Riot show off League Of Legends fighting game Project L

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The latest in Riot Games’ numerous departures from MOBAs is a fighting game they’re calling Project L. Over the weekend, Riot Games posted a video giving a new look at the game and explaining how they plan to make it accessible to a wider audience by simplifying controls. They still haven’t announced a release date, but it looks promising.

The few glimpses we’ve had of Project L before looked similar to Street Fighter V. It had a big focus on controlling spacing on the ground, and many of the special attacks we saw were designed around interrupting players while they were approaching. This is a very punishing style of gameplay for newcomers, since it has very little feedback on exactly why you were hit. It’s not exactly clear how to improve with every loss.

However, Project L looks completely different now. It seems much faster and has become what Riot call “an assist-based fighter.” Similar to Marvel Vs. Capcom or Skullgirls, you select a team of two characters and fight while only controlling one at a time. You can also switch characters mid-combo, as well as call in your partner for assist attacks during gameplay.

In the new video, executive producer Tom Cannon talks about the game’s focus on accessibility: “This isn’t about building a game where new players have a chance to be the pros, it’s about unlocking the fun at all skill levels.” They’ve gone for a “easy-to-learn, hard-to-master” approach by simplifying the inputs required for moves. None of the depth has been stripped out, just the inputs themselves have been streamlined.

Plus, the commitment to rollback netcode Riot Games have made should reduce lag across wider distances than delay based netcode. This means all players will have access to a wider pool to matchmake from, which especially helps new players trying to find equal skill opponents online.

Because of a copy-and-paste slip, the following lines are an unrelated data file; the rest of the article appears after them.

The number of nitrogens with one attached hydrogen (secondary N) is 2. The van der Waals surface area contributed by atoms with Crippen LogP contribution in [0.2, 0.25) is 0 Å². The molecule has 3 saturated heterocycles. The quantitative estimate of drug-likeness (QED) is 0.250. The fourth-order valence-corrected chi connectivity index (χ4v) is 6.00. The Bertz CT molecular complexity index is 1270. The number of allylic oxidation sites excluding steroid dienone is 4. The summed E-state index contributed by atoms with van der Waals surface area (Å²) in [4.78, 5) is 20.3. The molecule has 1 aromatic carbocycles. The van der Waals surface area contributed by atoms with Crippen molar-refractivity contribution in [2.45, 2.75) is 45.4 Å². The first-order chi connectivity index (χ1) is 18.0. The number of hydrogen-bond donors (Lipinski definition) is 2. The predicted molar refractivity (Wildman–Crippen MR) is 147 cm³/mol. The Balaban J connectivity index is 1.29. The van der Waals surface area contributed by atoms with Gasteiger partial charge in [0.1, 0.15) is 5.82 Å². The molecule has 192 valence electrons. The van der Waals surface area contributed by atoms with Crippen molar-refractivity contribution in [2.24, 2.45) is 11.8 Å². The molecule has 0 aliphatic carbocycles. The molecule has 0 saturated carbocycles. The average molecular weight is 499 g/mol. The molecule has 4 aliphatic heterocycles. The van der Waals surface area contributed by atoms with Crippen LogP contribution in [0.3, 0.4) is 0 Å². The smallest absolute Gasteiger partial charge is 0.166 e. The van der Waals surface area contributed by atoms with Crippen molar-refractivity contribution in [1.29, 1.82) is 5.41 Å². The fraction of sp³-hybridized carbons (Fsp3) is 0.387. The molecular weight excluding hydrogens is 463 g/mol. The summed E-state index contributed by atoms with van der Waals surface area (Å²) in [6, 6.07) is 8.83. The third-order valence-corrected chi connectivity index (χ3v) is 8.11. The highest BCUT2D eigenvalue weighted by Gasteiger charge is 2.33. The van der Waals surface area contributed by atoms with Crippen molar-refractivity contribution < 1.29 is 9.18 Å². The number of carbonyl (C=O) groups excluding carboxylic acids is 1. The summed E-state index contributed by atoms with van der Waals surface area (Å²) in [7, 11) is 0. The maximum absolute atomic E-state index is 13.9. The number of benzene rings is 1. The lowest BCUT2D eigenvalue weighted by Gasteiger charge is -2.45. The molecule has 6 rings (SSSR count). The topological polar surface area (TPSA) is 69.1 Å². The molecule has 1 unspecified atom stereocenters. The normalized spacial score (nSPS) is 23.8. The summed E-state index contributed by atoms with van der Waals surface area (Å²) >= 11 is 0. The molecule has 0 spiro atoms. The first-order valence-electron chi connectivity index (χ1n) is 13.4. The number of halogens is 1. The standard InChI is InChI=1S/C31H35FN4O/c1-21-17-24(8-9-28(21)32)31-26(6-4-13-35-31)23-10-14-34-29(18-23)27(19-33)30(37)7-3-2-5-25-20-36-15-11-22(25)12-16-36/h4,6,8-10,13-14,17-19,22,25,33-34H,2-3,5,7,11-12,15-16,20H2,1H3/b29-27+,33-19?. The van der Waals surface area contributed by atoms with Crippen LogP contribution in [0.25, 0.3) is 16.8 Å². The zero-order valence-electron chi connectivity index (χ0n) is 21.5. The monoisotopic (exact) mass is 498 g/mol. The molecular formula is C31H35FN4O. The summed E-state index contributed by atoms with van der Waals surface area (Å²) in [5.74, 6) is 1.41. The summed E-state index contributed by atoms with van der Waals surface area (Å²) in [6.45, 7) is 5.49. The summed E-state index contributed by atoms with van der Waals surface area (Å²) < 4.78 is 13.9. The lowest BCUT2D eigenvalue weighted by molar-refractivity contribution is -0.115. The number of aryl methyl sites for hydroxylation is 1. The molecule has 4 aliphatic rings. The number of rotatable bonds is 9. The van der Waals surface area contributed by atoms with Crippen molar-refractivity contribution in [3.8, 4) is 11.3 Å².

Usually the jump in difficulty between certain ranks is staggering in fighting games, but a larger selection of players to fight against will help ease this transition. And if there’s anybody who understands how to introduce new players to fighting games, it’s going to be the co-founders of EVO.

As for when the game will be out, Tom Cannon explains in a blog post that this is just a ‘vertical slice’ to give a sense of the finished game and they “still have a lot of work ahead of us.” He says don’t expect it in 2021 or 2022.


Robot violence in a Rising Thunder screenshot.
Rising Thunder

Project L reminds me of Rising Thunder, the fighting game that the Cannons and their team were working on before Riot bought the studio. Like Project L, it aimed to lower the entry barrier without sacrificing depth. Riot’s purchase ended Rising Thunder’s development, but the team did later release their final internal version for free.

While mechanical difficulty can have its own satisfaction (who doesn’t love pushing buttons?), it’s hard to ignore just how big of a barrier it is to new players. I’ve played tons of fighting games, and in my experience, the main reason they die out is because of a lack of newer players entering the community. When new players join, everybody wins.

I want everybody who wants to appreciate these games to be able to. There’s a reason why I still play Divekick over other fighting games. It’s the out-thinking your opponent that attracts quite a lot of players to the genre. If Riot have found a way to put this type of satisfaction behind simplified inputs, they’ve just solved a decades-long problem.

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